• Letterkenny in the Northern Circuit was the worst example of an over- burdened list where 79 cases were due to be dealt with in three days. The indicative time required for cases to be heard on that list was 10 days, on top of which there were 52 further cases “for mention”.
• Waterford Circuit Court had the second most extreme over-burdening of a list where 76 cases were listed to be dealt with in a four day period
• Dublin operated 3 courts on most days, yet the average list to be completed for each court had 16 cases listed on any day. There were usually 2 full hearings listed per day. The longest Dublin list had 31 cases listed, of which 9 sought adjournment without any reason given.
- · A significant number of cases before the courts in the eight Circuits were dated from 2007 or earlier.
- In Dublin – 29.65% of all cases observed were from 2007 or earlier
- In the Cork Circuit – 58.65% were from 2007 or earlier
- In the South Eastern Circuit – 23.79% of cases were from 2007 or earlier
- In the Western Circuit – 9.43% of cases were from 2007 or earlier
- In the South Western Circuit – 8.82% of cases were from 2007 or earlier
- In the Eastern Circuit – 24.56% of cases were from 2007 or earlier
- In the Midland Circuit – 22.22% of cases were from 2007 or earlier
- In the Northern Circuit – 18.98% of cases were from 2007 or earlier
- Judge 4; “The lists are over-loaded, the quantity of work for us is too great on any given day. The system has unreasonable expectations listing multiple cases for hearing and motions on the same day. The system would never function without barristers, the court is so inundated with work”.
One can’t help but end this article by re-stating the grotesque abuse of power by the judiciary:
“Joint custody” in the Circuit Court appeared to be merely an acknowledgement that both parents have obligations to provide for their children, it did not mean shared parenting relating to the day-to-day care of children. While the agreement or orders may commence with “joint custody”, it was usually followed by “with primary residence to the mother/father.”
End of Extract
About the researcher – Róisín O’ Shea is an Irish Research Council funded doctoral scholar who has received multiple awards for her research work including joint 1st place in the HEA/Irish Independent Innovation in Research Awards in 2010, was an Irish Research Council ‘New Ideas’ Awardee 2011, and was awarded joint 2nd place with Prof., Marsha Garrison, Brooklyn School of law, in the ‘Innovating Justice Awards’, by the Hague Institute for the Internationalisation of Law 2012. In June 2013 she was an international guest presenter at the AFCC (Association of Family & Conciliation Courts) 50th Annual Conference in Los Angeles, where she presented her paper “Exploring a World Family Justice Model”.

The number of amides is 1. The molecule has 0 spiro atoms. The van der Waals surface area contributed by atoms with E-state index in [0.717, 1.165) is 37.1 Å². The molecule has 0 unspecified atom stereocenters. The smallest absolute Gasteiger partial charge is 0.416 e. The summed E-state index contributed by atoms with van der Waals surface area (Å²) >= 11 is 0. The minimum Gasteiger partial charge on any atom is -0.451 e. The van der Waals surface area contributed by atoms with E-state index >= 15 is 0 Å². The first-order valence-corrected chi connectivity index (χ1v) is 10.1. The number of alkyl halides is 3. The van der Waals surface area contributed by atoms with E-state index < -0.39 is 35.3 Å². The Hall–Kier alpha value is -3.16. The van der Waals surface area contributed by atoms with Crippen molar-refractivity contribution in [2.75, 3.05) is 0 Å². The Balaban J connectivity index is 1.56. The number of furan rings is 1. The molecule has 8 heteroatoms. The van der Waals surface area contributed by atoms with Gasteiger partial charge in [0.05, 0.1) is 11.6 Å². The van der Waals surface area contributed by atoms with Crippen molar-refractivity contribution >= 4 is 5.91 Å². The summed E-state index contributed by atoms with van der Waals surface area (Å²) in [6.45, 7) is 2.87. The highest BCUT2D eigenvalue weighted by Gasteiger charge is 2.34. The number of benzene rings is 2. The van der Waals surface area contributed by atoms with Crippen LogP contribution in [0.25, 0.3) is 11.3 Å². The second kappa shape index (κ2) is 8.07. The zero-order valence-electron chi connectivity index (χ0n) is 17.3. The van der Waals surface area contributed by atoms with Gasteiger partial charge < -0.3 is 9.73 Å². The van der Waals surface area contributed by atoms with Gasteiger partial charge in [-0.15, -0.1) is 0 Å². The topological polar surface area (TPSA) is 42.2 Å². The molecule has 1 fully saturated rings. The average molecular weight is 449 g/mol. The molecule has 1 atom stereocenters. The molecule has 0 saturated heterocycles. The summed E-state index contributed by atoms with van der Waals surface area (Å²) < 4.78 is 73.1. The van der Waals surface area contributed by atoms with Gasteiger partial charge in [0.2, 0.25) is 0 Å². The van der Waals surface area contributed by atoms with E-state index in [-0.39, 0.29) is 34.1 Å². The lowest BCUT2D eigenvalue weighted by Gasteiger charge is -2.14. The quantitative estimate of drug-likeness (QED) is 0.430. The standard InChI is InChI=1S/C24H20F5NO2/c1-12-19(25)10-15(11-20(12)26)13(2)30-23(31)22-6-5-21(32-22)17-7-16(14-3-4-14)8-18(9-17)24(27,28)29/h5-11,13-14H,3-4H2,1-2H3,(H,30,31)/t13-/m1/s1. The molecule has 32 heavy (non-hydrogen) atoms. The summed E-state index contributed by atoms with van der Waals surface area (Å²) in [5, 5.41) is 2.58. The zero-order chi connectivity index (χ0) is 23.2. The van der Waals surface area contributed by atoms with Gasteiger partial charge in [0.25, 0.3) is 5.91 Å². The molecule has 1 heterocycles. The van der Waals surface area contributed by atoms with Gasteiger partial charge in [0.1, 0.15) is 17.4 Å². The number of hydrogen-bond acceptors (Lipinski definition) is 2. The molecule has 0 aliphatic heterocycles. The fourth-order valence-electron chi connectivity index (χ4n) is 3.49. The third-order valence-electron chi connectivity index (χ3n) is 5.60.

Following her Viva Voce in 2013, the award of PhD was recommended with “minor corrections”, by examiners Professor William Binchy, Trinity College and Dr Aisling Parkes U.C.C., who stated in their report;
- “This is clearly a major piece of empirical research of a socio-legal nature, a most unusual achievement in Irish legal scholarship, where empirical research is in its infancy…well deserving of the award of PhD…”
To examine holistically, the family law system in Ireland, specifically in relation to judicial separation and divorce. Empirically based research forms the foundation for critical analysis, and subsequent development of, recommendations for reform.
About the research
The dataset contains cases observed from the eight Circuits from October 7th 2008 to February 24th 2012. The research sample consists of 1,087 unique cases, which were listed 1,179 times during the period of the research.
The percentage of listed cases observed by Circuit were as follows; Cork Circuit 17%, Dublin Circuit 29%, South East Circuit 29%, Western Circuit 8%, South Western Circuit 3%, Eastern Circuit 5%, Midland circuit 1% and Northern Circuit 8%. Half the dataset was taken from the Dublin and Cork circuits, comprising almost 46% of the sample, with a greater representation of cases in the Southeast based on the ability of the researcher to access those courts.
Family law lists were often cancelled, or amended with less days than initially scheduled, or the same judge previously observed was scheduled again to hear the list. The researcher accessed as many courts as possible within the limitations of (a) the lack of predictability of family law lists, and (b) the costs involved in travelling around the country. In the Dublin Circuit Court access was given to review case files, and 40 cases were selected, the oldest of the cases, in that Circuit, that had been observed in court during the research, filed between 2003 and 2006, and an in-depth analysis of the cases was carried out from the date of application to substantive hearing and orders made.
 ‘Judicial Separation and Divorce in the Circuit Court’ Headline Findings; March 2014, by Roisin O’Shea, Funded by the Irish Research Council.